The use of the teat dip should not impart flavour, odour or colour to milk or milk products or introduce harmful concentrations of residues.
a. Residues It is difficult to test residues of the composition using the standard procedures as there are quantities of the active ingredient in the lipids of normal milk. An estimate of the quantity of this component that could be added to the milk during milking i.e. say 10% of the teat dip is transferred to the milk) indicates that any residue is far outweighed by the natural levels of this compound in the milk lipids.
(i) Contribution of active ingredient to milk =0.25 mg/100 ml.
NOTE: This level of the compound is too low to detect using current technology.
(ii) Content of active ingredient in normal milk =20 mg/100 ml.
In addition, as the other components of the teat dip are FOOD GRADE chemicals at a lower concentration than the active compound it seems very unlikely that these compounds could significantly contaminate the milk under normal conditions.
b. Toxicity for Cheese Starters and Yoghurt makers
The composition of Example 1 was tested at the Gilbert Chandler Institute of Dairy Technology, Werribee, for its effect on cheese starter and yoghurt making bacteria. The effect of test compounds on these bacteria is measured in terms of the change in pH during the cheese yoghurt making. If the cheese containing a test compound, at a given concentration, has a pH at the end of the incubation >0.2 units higher than the control batch then the test compound had a significant effect at that concentration. It was found with the composition of Example 1 that at concentrations <1 ul/ml of milk there was no significant effect on cheese or yoghurt making.
This concentration (1 ul composition of Example 1/ml of milk) represents a dilution of 1:1000. For a cow yielding 20 liters of milk 20 ml of composition of Example 1 would be required to significantly affect cheese and yoghurt making. As approximately 10-15 ml of teat dip is used per cow, some drains off and some would be removed during the pre-milking washing, it is unlikely that under normal milking conditions such a level of contamination could be achieved.
When the composition of Example 1 was tested on the two herds for its effect on teat skin, swabs were also taken of the teats that had been treated twice daily with either the composition of Example 1, iodine (5000 ppm) or untreated for 8 weeks. At the end of the experiment swabs of all teats were taken 14 hours after treatment and serial dilutions of fluid from them were plated onto staphylococcal selective medium sheep blood agar).
Two bacterial types grew on the selective medium staphylococci and bacilli) whereas a range of colony types including the above were seen on the non-selective plates ("total" bacteria).
______________________________________ 2.8 times fewer staphylococci selective 1.5 time more bacilli mediumand 1.5 times fewer "total" bacteria ) non-selective medium______________________________________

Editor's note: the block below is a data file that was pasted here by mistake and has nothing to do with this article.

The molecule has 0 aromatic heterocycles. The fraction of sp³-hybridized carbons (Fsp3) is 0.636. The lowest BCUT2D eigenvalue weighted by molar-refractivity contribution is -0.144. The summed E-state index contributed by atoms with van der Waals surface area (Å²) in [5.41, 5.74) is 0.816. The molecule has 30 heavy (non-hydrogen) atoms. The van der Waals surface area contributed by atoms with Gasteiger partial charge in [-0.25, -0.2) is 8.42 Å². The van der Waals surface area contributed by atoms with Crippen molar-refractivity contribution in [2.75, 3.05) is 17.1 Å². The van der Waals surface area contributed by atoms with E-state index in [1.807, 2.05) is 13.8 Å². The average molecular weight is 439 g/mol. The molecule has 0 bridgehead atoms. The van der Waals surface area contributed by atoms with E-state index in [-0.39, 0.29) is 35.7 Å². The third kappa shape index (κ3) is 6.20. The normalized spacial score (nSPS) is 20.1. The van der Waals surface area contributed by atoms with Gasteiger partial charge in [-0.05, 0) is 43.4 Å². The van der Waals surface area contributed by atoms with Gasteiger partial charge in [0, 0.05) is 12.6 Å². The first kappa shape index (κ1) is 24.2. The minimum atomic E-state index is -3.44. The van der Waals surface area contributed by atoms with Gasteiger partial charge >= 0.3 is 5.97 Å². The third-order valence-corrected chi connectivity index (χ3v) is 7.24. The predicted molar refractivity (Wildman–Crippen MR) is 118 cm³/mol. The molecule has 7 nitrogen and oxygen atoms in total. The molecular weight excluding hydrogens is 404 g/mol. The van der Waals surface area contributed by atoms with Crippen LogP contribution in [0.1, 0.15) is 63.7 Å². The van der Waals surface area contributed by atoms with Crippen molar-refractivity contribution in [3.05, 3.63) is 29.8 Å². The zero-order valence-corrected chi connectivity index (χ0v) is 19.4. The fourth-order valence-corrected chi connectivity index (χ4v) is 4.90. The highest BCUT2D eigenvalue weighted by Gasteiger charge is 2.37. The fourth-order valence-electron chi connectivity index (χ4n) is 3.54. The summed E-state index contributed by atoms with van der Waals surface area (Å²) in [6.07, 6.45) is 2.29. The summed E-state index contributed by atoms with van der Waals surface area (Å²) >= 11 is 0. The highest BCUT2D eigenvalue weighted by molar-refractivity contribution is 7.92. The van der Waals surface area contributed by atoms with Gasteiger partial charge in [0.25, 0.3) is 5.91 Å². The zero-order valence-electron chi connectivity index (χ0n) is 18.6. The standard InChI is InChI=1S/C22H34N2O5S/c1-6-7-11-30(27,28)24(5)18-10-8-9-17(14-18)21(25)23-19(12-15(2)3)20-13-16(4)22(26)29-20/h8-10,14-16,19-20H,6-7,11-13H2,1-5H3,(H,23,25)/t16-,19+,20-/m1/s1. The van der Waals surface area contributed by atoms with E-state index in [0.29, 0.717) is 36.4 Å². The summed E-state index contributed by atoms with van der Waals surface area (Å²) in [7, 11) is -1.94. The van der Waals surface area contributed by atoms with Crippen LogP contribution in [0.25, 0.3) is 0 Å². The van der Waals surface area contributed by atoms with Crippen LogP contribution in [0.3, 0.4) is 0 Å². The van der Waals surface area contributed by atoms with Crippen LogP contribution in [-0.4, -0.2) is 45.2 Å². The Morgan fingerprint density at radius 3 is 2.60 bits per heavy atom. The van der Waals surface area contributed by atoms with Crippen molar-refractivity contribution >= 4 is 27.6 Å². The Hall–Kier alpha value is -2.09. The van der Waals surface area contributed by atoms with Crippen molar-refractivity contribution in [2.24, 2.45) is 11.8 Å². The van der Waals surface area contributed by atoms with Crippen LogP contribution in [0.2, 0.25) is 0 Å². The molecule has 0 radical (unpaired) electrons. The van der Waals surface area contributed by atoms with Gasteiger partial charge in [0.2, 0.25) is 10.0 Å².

Swabs from the composition of Example 1 treated teats when compared with untreated teats have:
4.6 times fewer staphylococci
1.4 times more bacilli
4.5 times fewer "total" bacteria
These results suggest:
(i) The composition of Example 1 is more effective than iodine in holding staphylococcal numbers down between milkings.
(ii) The composition of Example 1 promotes the survival of bacilli (and possibly other less pathogenic bacteria on teats which may lead to reduced reinfection of the teat through competition.
(iii) Composition of Example 1 reduced the "total" population of bacteria on teats.
Since modifications within the spirit and scope of the invention may be readily effected by persons skilled in the art, it is to be understood that the invention is not limited to the particular embodiment described, by way of example, hereinabove.
Dated this 20th day of March 1989.
______________________________________DARATECH PROPRIETARY LIMITEDPATENT ATTORNEY FOR THEAPPLICANT: DAVID GIBSON______________________________________
|Cited Patent||Filing date||Publication date||Applicant||Title|
|EP0243145B1 *||Apr 21, 1987||Jul 14, 1993||Jon Joseph Kabara||Topical antimicrobial pharmaceutical compositions|
|SU939004A1 *||Title not available|
|1||*||Chemical Abstracts (108:44061y) 1988.|
|2||*||Chemical Abstracts (96:183537e) 1982.|
|3||*||Chemical Abstracts (97:188302e) 1982.|
|Citing Patent||Filing date||Publication date||Applicant||Title|
|US5967202 *||Jun 5, 1997||Oct 19, 1999||Ecolab Inc.||Apparatus and method for dispensing a sanitizing formulation|
|US6183785||Nov 12, 1998||Feb 6, 2001||Geoffrey J. Westfall||Teat disinfectant|
|US6472358||Nov 15, 2001||Oct 29, 2002||Ecolab Inc.||Acid sanitizing and cleaning compositions containing protonated carboxylic acids|
|US7109241||Oct 2, 2000||Sep 19, 2006||Ecolab, Inc.||Antimicrobial compositions formulated for use in cold temperature conditions and methods of use thereof|
|US20030206882 *||May 3, 2002||Nov 6, 2003||Richter Francis L.||Fatty acid sanitizer|
|US20110110179 *||Oct 29, 2010||May 12, 2011||Randall Richards||Methods and apparatus for mixing dairy animal treatment chemicals|
|U.S. Classification||514/560, 514/947, 514/970|
|Cooperative Classification||Y10S514/947, Y10S514/97, A61K31/20|
|Nov 3, 1997||FPAY||Fee payment|
Year of fee payment: 4
|Oct 22, 2001||FPAY||Fee payment|
Year of fee payment: 8
|Nov 16, 2005||REMI||Maintenance fee reminder mailed|
|Jun 27, 2006||FP||Expired due to failure to pay maintenance fee|
Effective date: 20060503